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May 24, 2013 · 8:42 pm

Let’s Welcome Author Victoria Howard

Victoria Howard is the author of three romantic suspense novels, The House on the Shore, which was a contender for the 2009 Joan Hessayon Award, Three Weeks Last Spring, a Pushcart Prize nominee, and Ring of Lies, as well as a number of short stories.

Born in Liverpool, Victoria is a member of Romantic Novelists’ Association and currently resides in South Yorkshire, UK.

Manuscript Makeover – The inner critic

You’ve finally reached the end of your 120,000 word novel and typed the words ‘The End.’  What’s next?  Do you print it out, parcel it up and send it off to the first agent on your list, then immediately start researching another book?  Well, you could, but the fact is the manuscript you’ve slogged hard over and written to the best of your ability, still needs work.

Before you all start screaming at me, take a deep breath and relax. Ask any agent or publisher and they will tell you that first, second or even third drafts are rarely ready for publication let alone submission.  There’s always that little something that could be added or a sentence improved upon and that’s were careful revision or editing comes in.

So where do you begin and how do you make those improvements?

Different authors have different techniques.  Because your manuscript is your baby, it’s all too easy to be lulled by familiar words and phrases into thinking it is error free and perfect.  I suggest you put your manuscript aside for a week or two.  Focus on something else, and then return with a clear mind and fresh eyes.

Print a copy of your manuscript, as it’s easier to make notes in the margin and mark sections which require revising.  My first revision is always for content and here are a few points to consider:

  • Does the story open with the main protagonist in conflict with the antagonist or someone else in the story?
  • Can the reader easily identify who the main protagonist is?
  • Have you described the initial conflict/event in such a way that it draws the reader in and makes them want to continue reading?
  • Are your main characters realistic/strong/well-motivated?
  • And the villan.  Is he or she a real person or just a device to push the plot along?
  • Is your plot realistic or too far-fetched?
  • Does the setting come alive for the reader?
  • Do you write the stimulus before the response? Remember, for every action, there is a reaction, so don’t allow your characters to react before the reader knows what they are reacting to.
  • Is there too much back story, resulting in poor pacing and long, boring narration?
  • Does the middle of the story sag or does the conflict between the protagonist and antagonist escalate to the point where both are willing to sacrifice almost everything to achieve their goals?
  • Has your protagonist grown emotionally during the story?
  • Have you closed all the sub-plots before the climax?
  • Is there sufficient suspense/mystery in your story?
  • Is the ending emotionally satisfying for the reader?
  • Is the dialogue realistic?  People rarely say, ‘I do not…’ but rather, ‘I don’t…’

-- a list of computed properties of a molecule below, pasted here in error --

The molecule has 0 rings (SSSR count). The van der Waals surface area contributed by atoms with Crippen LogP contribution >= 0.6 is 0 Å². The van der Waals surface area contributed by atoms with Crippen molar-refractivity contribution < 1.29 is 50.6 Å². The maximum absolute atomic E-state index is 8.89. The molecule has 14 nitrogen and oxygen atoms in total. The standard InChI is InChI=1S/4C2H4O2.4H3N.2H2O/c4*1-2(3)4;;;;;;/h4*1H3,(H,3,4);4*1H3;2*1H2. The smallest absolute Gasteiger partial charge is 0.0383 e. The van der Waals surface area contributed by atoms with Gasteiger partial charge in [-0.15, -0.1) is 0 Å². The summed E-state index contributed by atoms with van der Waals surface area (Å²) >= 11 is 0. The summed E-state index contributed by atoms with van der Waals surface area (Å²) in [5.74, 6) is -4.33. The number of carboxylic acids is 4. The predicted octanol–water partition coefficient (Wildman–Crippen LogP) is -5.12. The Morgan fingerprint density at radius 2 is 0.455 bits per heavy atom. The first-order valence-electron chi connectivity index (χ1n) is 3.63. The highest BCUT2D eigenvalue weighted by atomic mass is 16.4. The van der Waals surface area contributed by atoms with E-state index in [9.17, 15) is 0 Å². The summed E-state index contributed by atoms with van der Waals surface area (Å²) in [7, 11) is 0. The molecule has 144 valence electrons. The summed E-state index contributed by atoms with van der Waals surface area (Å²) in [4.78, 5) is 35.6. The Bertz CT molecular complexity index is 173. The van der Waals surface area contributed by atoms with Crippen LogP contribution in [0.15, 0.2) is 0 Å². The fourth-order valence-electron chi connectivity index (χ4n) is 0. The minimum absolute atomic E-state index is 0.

• Do you remain in the correct point of view and is it clear to the reader who is speaking?
  • Do you ‘head hop’ – switch POV from paragraph to paragraph?
  • Have you fully explored your characters emotions and tactile sensations?
  • Is your story written in the right tense?
  • Have you withheld or repeated information which will annoy or bore your reader?

This list isn’t exhaustive, but it does give you a basis from which to work from.  The secret is to revise slowly, scene by scene, chapter by chapter.  Make notes in the margins or in a notebook.  When you’ve finished reading the whole manuscript, go back and revise any sections as necessary.  It’s never easy to discard your work and rewrite a scene or chapter, but more often than not, your manuscript will be better for doing so.

My second revision is always for grammar and typos. Read slowly and carefully, you’ll be surprised how many typos, missing periods or commas you’ll pick up.  Also read aloud – this will enable you to find jarring transitions, discordant dialogue and clunky sentences.   This is also the time when you revise for style.

  • Are your sentences of equal length?
  • Are they simple or compound?  Too many simple sentences and your work can sound amateurish.  Too many long sentences and the reader may become bored or lose track of what you are attempting to tell them.
  • How times on a page do you start a sentence with the same word?
  • Does your sentence have impact? Short, punchy sentences create pace. One-word sentences have power and act as a brake, making the reader it up and take notice.
  • Does your manuscript include clichés? If so, remove them, and rephrase the sentence using one of your own making.
  • Create and employ metaphors to increase imagery.
  • Do you use strong nouns and verbs as opposed to adverbs (-ly words), which are weak? If so, re-write the sentence.

And don’t forget.  The same principles should be applied to your synopsis and query letter.

Victoria Howard

Be sure to check her website for book excerpts and ordering information:

Victoria Howard